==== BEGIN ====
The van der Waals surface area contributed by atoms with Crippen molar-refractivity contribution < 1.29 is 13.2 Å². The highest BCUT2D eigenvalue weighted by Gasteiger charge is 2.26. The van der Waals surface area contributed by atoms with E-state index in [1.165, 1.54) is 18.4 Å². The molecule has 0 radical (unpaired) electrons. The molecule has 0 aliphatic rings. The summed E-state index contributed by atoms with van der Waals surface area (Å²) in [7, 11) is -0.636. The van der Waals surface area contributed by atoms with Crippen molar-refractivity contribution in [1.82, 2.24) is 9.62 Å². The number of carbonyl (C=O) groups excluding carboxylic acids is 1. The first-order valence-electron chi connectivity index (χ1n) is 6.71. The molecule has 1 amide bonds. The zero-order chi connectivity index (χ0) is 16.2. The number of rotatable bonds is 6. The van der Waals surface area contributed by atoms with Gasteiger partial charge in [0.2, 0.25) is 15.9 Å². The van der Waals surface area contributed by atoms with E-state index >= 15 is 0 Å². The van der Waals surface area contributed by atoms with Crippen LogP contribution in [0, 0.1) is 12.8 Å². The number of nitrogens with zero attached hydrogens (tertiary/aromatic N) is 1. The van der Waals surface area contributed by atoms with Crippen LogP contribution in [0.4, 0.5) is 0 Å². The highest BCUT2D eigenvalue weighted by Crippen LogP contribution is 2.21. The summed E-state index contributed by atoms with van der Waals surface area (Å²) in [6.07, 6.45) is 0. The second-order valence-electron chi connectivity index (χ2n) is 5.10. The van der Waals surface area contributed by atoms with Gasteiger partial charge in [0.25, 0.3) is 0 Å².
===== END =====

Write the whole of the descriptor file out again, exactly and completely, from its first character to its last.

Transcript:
The van der Waals surface area contributed by atoms with Crippen molar-refractivity contribution < 1.29 is 13.2 Å². The highest BCUT2D eigenvalue weighted by Gasteiger charge is 2.26. The van der Waals surface area contributed by atoms with E-state index in [1.165, 1.54) is 18.4 Å². The molecule has 0 radical (unpaired) electrons. The molecule has 0 aliphatic rings. The summed E-state index contributed by atoms with van der Waals surface area (Å²) in [7, 11) is -0.636. The van der Waals surface area contributed by atoms with Crippen molar-refractivity contribution in [1.82, 2.24) is 9.62 Å². The number of carbonyl (C=O) groups excluding carboxylic acids is 1. The first-order valence-electron chi connectivity index (χ1n) is 6.71. The molecule has 1 amide bonds. The zero-order chi connectivity index (χ0) is 16.2. The number of rotatable bonds is 6. The van der Waals surface area contributed by atoms with Gasteiger partial charge in [0.2, 0.25) is 15.9 Å². The van der Waals surface area contributed by atoms with E-state index >= 15 is 0 Å². The van der Waals surface area contributed by atoms with Crippen LogP contribution in [0, 0.1) is 12.8 Å². The number of nitrogens with zero attached hydrogens (tertiary/aromatic N) is 1. The van der Waals surface area contributed by atoms with Crippen LogP contribution in [0.4, 0.5) is 0 Å². The highest BCUT2D eigenvalue weighted by Crippen LogP contribution is 2.21. The summed E-state index contributed by atoms with van der Waals surface area (Å²) in [6.07, 6.45) is 0. The second-order valence-electron chi connectivity index (χ2n) is 5.10. The van der Waals surface area contributed by atoms with Gasteiger partial charge in [0.25, 0.3) is 0 Å².